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Publication numberUS2578505 A
Publication typeGrant
Publication dateDec 11, 1951
Filing dateMar 2, 1948
Priority dateMar 2, 1948
Publication numberUS 2578505 A, US 2578505A, US-A-2578505, US2578505 A, US2578505A
InventorsCarlin Benson
Original AssigneeSperry Prod Inc
Export CitationBiBTeX, EndNote, RefMan
External Links: USPTO, USPTO Assignment, Espacenet
Supersonic agitation
US 2578505 A
Abstract  available in
Images(1)
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Claims  available in
Description  (OCR text may contain errors)

m 2,578,505 9 SEARCH ROOM SUBSTITUTE FOR mssmc; XR

Dec. 11, 1951 a CARUN 2,578,505

SUPERSONIC AGITATION Filed March 2, 1948 OSC/LLATOR L J uin 11 INVENTOR.

By BENSON CARLIN aw -k ATTORNEY Patented Dec. 11, 1 951 SUPERSONIC AGITATION Benson Carlin, New York, N. Y., assignor to Sperry Products, Inc., Hoboken, N. J., a corporation of N ew York Application March 2, 1948, Serial N0. 12,617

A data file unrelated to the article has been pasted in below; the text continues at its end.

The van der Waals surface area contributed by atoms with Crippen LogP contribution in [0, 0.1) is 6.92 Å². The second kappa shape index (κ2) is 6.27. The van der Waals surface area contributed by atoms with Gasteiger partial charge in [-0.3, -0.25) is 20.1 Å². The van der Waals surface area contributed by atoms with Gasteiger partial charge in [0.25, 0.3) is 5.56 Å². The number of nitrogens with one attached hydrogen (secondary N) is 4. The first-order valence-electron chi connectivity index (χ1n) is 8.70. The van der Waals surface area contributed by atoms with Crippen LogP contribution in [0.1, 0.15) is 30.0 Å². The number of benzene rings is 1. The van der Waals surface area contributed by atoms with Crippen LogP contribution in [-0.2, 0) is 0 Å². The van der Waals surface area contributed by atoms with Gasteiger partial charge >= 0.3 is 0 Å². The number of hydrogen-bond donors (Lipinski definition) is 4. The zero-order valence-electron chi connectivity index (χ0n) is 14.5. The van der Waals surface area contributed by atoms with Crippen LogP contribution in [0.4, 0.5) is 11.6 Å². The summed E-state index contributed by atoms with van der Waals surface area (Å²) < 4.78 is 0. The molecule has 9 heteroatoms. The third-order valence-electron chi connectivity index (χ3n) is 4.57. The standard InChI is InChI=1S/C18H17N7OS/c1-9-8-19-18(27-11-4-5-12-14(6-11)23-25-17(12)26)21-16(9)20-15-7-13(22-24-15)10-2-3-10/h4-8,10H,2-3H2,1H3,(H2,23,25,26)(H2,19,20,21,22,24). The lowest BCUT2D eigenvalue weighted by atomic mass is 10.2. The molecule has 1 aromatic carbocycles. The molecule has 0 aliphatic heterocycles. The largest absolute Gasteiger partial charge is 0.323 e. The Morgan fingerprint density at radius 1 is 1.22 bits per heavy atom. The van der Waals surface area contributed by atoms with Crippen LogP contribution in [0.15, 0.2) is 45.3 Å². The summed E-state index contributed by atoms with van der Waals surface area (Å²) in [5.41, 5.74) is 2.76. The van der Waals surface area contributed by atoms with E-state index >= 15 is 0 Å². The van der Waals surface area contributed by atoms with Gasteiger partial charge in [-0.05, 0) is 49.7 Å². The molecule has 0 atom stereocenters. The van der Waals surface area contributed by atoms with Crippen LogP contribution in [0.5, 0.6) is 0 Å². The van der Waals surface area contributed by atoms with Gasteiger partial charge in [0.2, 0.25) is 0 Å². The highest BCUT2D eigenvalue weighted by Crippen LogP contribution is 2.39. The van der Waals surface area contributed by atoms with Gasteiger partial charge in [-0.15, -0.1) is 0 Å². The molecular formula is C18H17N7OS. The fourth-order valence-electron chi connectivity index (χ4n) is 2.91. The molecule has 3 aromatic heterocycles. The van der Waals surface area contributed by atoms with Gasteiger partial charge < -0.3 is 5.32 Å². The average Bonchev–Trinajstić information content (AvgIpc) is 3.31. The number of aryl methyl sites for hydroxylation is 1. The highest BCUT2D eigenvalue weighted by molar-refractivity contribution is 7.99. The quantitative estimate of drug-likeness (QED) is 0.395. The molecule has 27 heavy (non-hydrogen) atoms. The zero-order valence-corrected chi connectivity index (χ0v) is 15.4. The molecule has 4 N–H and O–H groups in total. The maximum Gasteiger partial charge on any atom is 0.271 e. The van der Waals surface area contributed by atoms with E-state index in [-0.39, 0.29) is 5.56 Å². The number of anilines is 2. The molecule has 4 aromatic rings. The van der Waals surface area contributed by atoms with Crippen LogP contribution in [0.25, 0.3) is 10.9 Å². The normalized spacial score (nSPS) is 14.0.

8 Claims.

This invention relates to the supersonic agitation of materials, particularly liquids. Such agitation has been employed heretofore and it has been determined that very desirable changes can be effected within various mediums provided suflicient supersonic power can be developed. As heretofore employed, only sufficient power has been developed to indicate that very desirable changes could be effected within such mediums, but it has heretofore been impossible to concentrate enough power to determine the full value of such agitation. The indications, as gathered from work previously accomplished in this field, are that among the very desirable changes and results which could be effected, if sufficient power could be developed, are the following: destroy bacteria in order to obtain enzymes; more effective sterilization, mixing ordinarily immiscible compounds; treat metals in their molten state to change crystal structure; homogenize liquids more rapidly and in larger quantities.

It is, therefore, one of the principal objects of this invention to provide a method and means for generating suflicient supersonic power to accomplish the above and other purposes, and in general to provide more supersonic power than has heretofore been obtained by similar means.

It is a further object of this invention to provide a method and means for treating continuously flowing fluids with powerful supersonic energy.